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Row level security


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Row level security

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Row level security

  1. 1. Row Level Security
  2. 2. Team Antonios Chatzipavlis SQL Server Evangelist • Trainer Vassilis Ioannidis SQL Server Expert • Trainer Fivi Panopoulou System Engineer • Speaker Sotiris Karras System Engineer • Speaker
  3. 3. Followus insocialmedia @sqlschool /@SotKarras fb/sqlschoolgr yt/c/SqlschoolGr SQL School Greece group
  4. 4. Helpneeded?
  5. 5. Presentation Content  Overview  Setting up RLS  Filter Predicates  Blocking Predicates  Best Practices  Considerations and Limitations
  6. 6.  First introduced in Azure SQL, in January 2015.  Row Level Security(RLS) enables the implementation of restrictions on data row access.  Row level security introduces predicate based access control where the predicate is used as a criterion to determine whether or not the user has the appropriate access to the data.  The predicate can be anything from the characteristics of the user executing the query (role membership, execution context) to complex business logic involving multiple tables of the database to SQL Server metadata.  The enforcement logic lies inside the database and schema is bound to the table. Overview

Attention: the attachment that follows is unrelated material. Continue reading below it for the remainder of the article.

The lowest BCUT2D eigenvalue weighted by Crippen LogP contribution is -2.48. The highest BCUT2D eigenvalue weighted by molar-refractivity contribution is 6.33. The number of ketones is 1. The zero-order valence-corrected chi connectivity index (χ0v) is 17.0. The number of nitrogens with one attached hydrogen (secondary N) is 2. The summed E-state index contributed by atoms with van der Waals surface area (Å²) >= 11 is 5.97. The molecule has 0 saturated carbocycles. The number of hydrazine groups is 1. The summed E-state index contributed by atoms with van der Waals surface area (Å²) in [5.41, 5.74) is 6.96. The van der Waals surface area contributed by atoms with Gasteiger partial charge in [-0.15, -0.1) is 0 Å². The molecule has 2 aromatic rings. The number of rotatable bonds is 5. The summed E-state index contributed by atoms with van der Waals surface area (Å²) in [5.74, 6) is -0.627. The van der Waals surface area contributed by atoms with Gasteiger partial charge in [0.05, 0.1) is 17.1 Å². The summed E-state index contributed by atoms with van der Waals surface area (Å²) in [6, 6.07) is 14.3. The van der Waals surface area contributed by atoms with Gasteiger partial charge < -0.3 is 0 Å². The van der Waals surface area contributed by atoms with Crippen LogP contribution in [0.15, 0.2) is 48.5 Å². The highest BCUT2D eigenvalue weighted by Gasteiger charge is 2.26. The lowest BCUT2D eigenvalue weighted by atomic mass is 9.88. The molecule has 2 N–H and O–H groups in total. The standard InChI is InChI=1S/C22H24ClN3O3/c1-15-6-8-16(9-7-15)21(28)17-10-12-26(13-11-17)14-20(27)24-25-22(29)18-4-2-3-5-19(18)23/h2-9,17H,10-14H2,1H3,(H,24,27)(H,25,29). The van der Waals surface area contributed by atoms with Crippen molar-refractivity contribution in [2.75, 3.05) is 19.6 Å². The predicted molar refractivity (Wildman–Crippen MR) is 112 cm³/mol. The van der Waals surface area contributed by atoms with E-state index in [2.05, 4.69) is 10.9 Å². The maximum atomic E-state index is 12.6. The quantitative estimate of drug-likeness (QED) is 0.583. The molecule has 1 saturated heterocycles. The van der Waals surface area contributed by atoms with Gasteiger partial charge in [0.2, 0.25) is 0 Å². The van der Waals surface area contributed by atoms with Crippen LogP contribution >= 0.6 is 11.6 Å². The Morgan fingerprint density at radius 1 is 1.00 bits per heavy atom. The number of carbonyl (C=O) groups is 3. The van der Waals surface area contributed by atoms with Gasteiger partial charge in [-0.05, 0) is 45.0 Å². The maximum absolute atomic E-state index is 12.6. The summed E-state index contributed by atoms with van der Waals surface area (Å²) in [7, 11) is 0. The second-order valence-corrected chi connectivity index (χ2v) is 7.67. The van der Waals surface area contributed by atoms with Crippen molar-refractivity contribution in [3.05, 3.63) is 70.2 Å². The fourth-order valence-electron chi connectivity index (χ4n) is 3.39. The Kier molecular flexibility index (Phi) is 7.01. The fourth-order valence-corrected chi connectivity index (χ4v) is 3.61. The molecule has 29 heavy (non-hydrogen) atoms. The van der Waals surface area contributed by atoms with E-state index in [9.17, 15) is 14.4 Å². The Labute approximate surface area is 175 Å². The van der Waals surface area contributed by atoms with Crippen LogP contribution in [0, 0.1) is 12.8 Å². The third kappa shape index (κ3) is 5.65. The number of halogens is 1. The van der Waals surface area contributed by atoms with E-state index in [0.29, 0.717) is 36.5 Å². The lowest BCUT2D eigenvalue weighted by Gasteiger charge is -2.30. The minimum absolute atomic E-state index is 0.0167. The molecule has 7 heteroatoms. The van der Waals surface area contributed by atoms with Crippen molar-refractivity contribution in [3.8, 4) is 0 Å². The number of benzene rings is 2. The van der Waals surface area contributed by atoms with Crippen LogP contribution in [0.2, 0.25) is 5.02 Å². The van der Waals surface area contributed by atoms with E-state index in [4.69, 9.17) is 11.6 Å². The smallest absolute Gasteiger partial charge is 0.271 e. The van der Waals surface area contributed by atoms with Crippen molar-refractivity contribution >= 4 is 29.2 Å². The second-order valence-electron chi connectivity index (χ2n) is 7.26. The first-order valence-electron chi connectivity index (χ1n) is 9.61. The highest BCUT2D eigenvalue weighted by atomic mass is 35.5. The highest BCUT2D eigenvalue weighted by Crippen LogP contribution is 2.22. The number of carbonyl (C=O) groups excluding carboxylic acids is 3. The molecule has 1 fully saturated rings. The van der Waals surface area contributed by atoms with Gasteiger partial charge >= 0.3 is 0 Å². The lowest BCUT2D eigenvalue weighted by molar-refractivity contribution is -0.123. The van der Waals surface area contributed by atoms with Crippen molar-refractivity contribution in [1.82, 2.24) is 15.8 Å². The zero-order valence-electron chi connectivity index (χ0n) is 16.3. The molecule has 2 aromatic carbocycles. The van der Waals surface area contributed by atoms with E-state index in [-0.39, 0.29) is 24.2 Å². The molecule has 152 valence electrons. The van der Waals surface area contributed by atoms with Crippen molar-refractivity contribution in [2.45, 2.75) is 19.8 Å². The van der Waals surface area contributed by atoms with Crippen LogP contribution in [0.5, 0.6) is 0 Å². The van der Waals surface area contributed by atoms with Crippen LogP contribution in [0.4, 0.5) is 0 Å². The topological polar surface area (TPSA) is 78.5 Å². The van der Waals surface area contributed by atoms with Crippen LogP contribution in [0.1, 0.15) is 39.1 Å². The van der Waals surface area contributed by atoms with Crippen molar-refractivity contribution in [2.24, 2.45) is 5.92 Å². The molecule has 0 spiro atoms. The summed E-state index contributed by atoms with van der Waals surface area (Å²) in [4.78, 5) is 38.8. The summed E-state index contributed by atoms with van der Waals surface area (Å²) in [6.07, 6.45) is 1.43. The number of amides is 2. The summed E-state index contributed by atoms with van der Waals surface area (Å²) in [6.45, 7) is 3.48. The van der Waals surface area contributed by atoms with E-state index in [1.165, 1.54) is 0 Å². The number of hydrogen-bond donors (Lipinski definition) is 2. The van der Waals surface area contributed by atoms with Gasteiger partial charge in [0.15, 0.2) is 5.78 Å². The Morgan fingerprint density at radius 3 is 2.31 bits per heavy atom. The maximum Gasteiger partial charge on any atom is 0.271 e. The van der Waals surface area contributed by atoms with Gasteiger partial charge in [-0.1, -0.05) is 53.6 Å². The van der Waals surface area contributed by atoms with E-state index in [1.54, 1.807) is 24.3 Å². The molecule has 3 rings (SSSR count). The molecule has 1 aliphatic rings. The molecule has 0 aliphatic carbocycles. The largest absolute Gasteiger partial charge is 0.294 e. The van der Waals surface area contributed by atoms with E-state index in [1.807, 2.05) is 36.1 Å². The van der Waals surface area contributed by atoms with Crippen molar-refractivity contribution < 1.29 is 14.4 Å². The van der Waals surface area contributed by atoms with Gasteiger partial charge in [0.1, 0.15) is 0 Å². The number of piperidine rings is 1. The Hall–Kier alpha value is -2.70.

7. 7. Overview Fine-grained access control Application transparency RLS works transparently at query time, no app changes needed Compatible with RLS in other leading products Centralized security logic Enforcement logic resides inside database and is schema-bound to the table it protects providing greater security. Reduced application maintenance and complexity Store data intended for many consumers in a single database/table while at the same time restricting row-level read and write access based on users’ execution context.
  8. 8. Setting Up RLS  Predicate Function  Security Predicates  Security Policies
  9. 9. Predicate function  User-defined inline table-valued function (iTVF) implementing security logic.  Schema bound to the table so that no changes can be done to the security policy under the hood.  Can be arbitrarily complicated, containing joins with other tables.  Performance wise, predicate functions get optimized to provide comparable performance to views, as if the logic were directly embedded in the original query statement.  Still, the more complex the security logic gets, the heavier the performance impact may get. Predicate Function